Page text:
10. Tropical House Gecko

Tropical House Geckos (Hemidactylus mabouia)
Tropical House Geckos (Hemidactylus mabouia)
  • Experience Level: Intermediate
  • Family: Gekkonidae
  • Scientific Name: Hemidactylus mabouia
  • Other Names: Cosmopolitan House Gecko
  • Adult Size: 5 in. (12.7 cm.)
  • Lifespan: 3 to 5 years
  • Average Price Range: n/a

The tropical house gecko is a lizard that is native to sub-Saharan Africa. They have been introduced to several regions around the world including the Americas, and the Caribbean. Urban habitats are where this lizard lives, and they are active at night.

Tropical house geckos are a small species with light brown to dark coloring. They have small limbs with pads on their feet to help them climb. These geckos have yellow eyes, with an elliptical shape. Their tails are very long, with bands on them. Their bodies have a granular appearance.

You can find these lizards hanging near artificial light sources, and other places that get lots of insect traffic. They enjoy climbing, and are often seen on walls, and other structures. When active at night you can often hear this species make a chirping sound, which sound like rapid squeaks.

Tropical house geckos are often found near homes, and are good for controlling the insect population in their regions. These lizards when near homes often confine their poop to a specific area, and are not usually noticeable due to their secretive nature.

11. Common Wall Lizard

Common Wall Lizard (Podarcis muralis)
Common Wall Lizard (Podarcis muralis)
  • Experience Level: Intermediate
  • Family: Lacertidae
  • Scientific Name: Podarcis muralis
  • Other Names: European Wall Lizard
  • Adult Size: 3 to 7.9 in. (7.5 to 20 cm.)
  • Lifespan: 7 years
  • Average Price Range: n/a

The common wall lizard is an invasive lizard species that is native to Europe, which is why it is also called the European wall lizard. These lizards have been spotted in northern Kentucky, but are a rare species to come across in the state. Common wall lizards live in urban, and rocky environments.

Small and thin in size, these lizards have a green to brownish coloring. They have a spotted, or reticulated pattern. Common wall lizards have a tannish coloring near their tail, with a pinkish or red belly.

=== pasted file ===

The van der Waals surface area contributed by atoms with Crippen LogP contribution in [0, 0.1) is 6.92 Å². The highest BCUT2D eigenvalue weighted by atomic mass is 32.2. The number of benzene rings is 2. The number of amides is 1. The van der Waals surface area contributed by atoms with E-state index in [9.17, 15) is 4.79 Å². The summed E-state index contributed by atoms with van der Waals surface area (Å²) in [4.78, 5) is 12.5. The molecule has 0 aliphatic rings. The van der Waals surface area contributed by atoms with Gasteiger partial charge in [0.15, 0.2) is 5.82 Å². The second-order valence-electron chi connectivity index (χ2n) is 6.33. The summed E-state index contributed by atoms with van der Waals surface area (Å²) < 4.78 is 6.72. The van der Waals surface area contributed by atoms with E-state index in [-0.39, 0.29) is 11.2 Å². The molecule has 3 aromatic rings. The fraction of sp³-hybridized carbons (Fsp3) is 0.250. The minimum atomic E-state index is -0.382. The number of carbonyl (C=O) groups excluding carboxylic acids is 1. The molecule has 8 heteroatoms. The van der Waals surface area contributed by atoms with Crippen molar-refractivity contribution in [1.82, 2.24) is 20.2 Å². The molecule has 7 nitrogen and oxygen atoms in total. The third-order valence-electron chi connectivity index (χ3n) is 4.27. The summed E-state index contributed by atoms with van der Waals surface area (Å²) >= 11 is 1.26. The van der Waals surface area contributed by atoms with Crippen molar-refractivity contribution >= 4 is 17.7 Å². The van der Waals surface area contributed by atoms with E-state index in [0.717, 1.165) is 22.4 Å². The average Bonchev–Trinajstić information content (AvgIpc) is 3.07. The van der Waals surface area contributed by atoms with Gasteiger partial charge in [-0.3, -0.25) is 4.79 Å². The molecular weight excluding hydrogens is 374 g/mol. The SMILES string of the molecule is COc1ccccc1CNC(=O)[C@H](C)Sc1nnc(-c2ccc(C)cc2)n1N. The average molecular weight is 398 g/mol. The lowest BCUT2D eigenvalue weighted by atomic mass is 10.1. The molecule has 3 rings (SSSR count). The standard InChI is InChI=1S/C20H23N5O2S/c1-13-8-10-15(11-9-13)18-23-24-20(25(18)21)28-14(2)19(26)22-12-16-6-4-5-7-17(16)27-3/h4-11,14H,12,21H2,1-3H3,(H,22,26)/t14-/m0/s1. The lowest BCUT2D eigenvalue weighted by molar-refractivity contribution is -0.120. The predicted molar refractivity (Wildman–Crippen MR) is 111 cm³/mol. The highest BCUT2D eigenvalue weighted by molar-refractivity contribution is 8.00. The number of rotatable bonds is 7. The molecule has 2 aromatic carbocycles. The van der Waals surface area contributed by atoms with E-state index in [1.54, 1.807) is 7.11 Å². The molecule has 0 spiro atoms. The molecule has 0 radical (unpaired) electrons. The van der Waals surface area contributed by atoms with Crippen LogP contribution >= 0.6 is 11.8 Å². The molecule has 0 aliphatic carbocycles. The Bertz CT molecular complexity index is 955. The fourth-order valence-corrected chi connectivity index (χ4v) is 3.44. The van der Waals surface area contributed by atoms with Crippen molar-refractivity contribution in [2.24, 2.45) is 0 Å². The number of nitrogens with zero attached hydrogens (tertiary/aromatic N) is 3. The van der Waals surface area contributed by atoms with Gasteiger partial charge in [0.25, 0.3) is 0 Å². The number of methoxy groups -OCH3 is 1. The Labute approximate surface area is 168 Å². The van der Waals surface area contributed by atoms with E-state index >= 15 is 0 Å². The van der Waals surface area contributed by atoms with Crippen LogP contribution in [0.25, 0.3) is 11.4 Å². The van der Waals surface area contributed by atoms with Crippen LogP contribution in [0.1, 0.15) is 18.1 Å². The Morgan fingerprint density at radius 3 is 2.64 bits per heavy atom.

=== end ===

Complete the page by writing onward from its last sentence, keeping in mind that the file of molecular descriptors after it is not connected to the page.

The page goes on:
Common wall lizards were introduced to the Kentucky region around the 1950s. They feed on various insects, and plant materials like fruit. Common wall lizards are able to reproduce very quickly, and are tolerable to most climates, which is why they can become invasive. Chemicals are used by these lizards to communicate with others, but also track prey.


What is the largest Lizard in Kentucky?

The slender glass lizard is the largest lizard species that lives in Kentucky. Slender glass lizards can grow up to 33 in. and have a slender, snake-like body. The broad-headed skink is another large lizard in the state, and is the largest species with legs.

Are there any invasive lizards in Kentucky?

In Kentucky there are several invasive lizard species which include the tropical house gecko, the Mediterranean house gecko, and common wall lizards. Invasive lizards may be rarer than the native species in the state, but some may be dangerous to native species, since they can compete for resources like food, and habitats.

In Kentucky what are the most common lizards?

The five-lined skink is one of the most common lizard species in Kentucky. These lizards live across Kentucky, and are native to the eastern United States. Common five-lined skinks are found often in woodland habitats, but can be seen in most habitats within the state.

Wrapping up

Kentucky has 11 lizard species that inhabit the state, which are just a few of the more than 50 reptiles in the area. Lizards are very important since they are used for food by some animals, and help control the populations of several invertebrates. Kentucky is home to a variety of wildlife, and protecting the habitats they live in is essential in maintaining a healthy ecosystem.

Keeping a lizard as a pet is a great way to learn more about certain species, but not all lizards are meant for captivity. Lizards in the wild do not make good pets, since they can carry diseases, and overall have a shorter lifespan.

In Kentucky you may find a variety of animals from mammals, to sneaky lizards. Learning more about the various animals in the state will not only make you appreciate Kentucky’s wildlife, but also what species should be protected.

More lizards in nearby states